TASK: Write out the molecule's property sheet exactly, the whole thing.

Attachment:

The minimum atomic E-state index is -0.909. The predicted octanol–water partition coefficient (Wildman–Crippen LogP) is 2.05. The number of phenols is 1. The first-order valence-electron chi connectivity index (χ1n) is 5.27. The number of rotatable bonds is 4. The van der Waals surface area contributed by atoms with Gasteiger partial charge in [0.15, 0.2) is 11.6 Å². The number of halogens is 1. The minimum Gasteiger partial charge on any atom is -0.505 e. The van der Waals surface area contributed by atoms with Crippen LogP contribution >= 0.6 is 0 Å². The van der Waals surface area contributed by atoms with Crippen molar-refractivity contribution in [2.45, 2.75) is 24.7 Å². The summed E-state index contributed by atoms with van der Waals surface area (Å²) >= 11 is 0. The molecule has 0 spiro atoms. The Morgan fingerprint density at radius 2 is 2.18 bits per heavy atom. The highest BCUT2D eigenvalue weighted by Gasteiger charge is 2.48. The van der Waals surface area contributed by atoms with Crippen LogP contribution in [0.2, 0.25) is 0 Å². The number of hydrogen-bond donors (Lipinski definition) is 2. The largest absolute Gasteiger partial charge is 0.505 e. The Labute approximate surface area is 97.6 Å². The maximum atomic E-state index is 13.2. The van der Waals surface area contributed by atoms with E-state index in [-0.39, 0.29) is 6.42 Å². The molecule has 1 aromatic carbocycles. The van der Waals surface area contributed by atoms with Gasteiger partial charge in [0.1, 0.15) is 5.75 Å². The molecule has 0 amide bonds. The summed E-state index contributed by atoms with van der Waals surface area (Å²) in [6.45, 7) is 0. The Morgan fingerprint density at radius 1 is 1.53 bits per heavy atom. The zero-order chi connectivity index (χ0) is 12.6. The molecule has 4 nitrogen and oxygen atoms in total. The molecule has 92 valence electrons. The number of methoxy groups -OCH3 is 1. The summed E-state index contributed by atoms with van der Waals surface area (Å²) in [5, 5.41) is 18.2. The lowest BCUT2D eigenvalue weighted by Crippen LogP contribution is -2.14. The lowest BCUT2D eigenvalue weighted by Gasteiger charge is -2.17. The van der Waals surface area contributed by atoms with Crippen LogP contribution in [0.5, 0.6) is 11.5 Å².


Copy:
The minimum atomic E-state index is -0.909. The predicted octanol–water partition coefficient (Wildman–Crippen LogP) is 2.05. The number of phenols is 1. The first-order valence-electron chi connectivity index (χ1n) is 5.27. The number of rotatable bonds is 4. The van der Waals surface area contributed by atoms with Gasteiger partial charge in [0.15, 0.2) is 11.6 Å². The number of halogens is 1. The minimum Gasteiger partial charge on any atom is -0.505 e. The van der Waals surface area contributed by atoms with Crippen LogP contribution >= 0.6 is 0 Å². The van der Waals surface area contributed by atoms with Crippen molar-refractivity contribution in [2.45, 2.75) is 24.7 Å². The summed E-state index contributed by atoms with van der Waals surface area (Å²) >= 11 is 0. The molecule has 0 spiro atoms. The Morgan fingerprint density at radius 2 is 2.18 bits per heavy atom. The highest BCUT2D eigenvalue weighted by Gasteiger charge is 2.48. The van der Waals surface area contributed by atoms with Crippen LogP contribution in [0.2, 0.25) is 0 Å². The number of hydrogen-bond donors (Lipinski definition) is 2. The largest absolute Gasteiger partial charge is 0.505 e. The Labute approximate surface area is 97.6 Å². The maximum atomic E-state index is 13.2. The van der Waals surface area contributed by atoms with E-state index in [-0.39, 0.29) is 6.42 Å². The molecule has 1 aromatic carbocycles. The van der Waals surface area contributed by atoms with Gasteiger partial charge in [0.1, 0.15) is 5.75 Å². The molecule has 0 amide bonds. The summed E-state index contributed by atoms with van der Waals surface area (Å²) in [6.45, 7) is 0. The Morgan fingerprint density at radius 1 is 1.53 bits per heavy atom. The zero-order chi connectivity index (χ0) is 12.6. The molecule has 4 nitrogen and oxygen atoms in total. The molecule has 92 valence electrons. The number of methoxy groups -OCH3 is 1. The summed E-state index contributed by atoms with van der Waals surface area (Å²) in [5, 5.41) is 18.2. The lowest BCUT2D eigenvalue weighted by Crippen LogP contribution is -2.14. The lowest BCUT2D eigenvalue weighted by Gasteiger charge is -2.17. The van der Waals surface area contributed by atoms with Crippen LogP contribution in [0.5, 0.6) is 11.5 Å².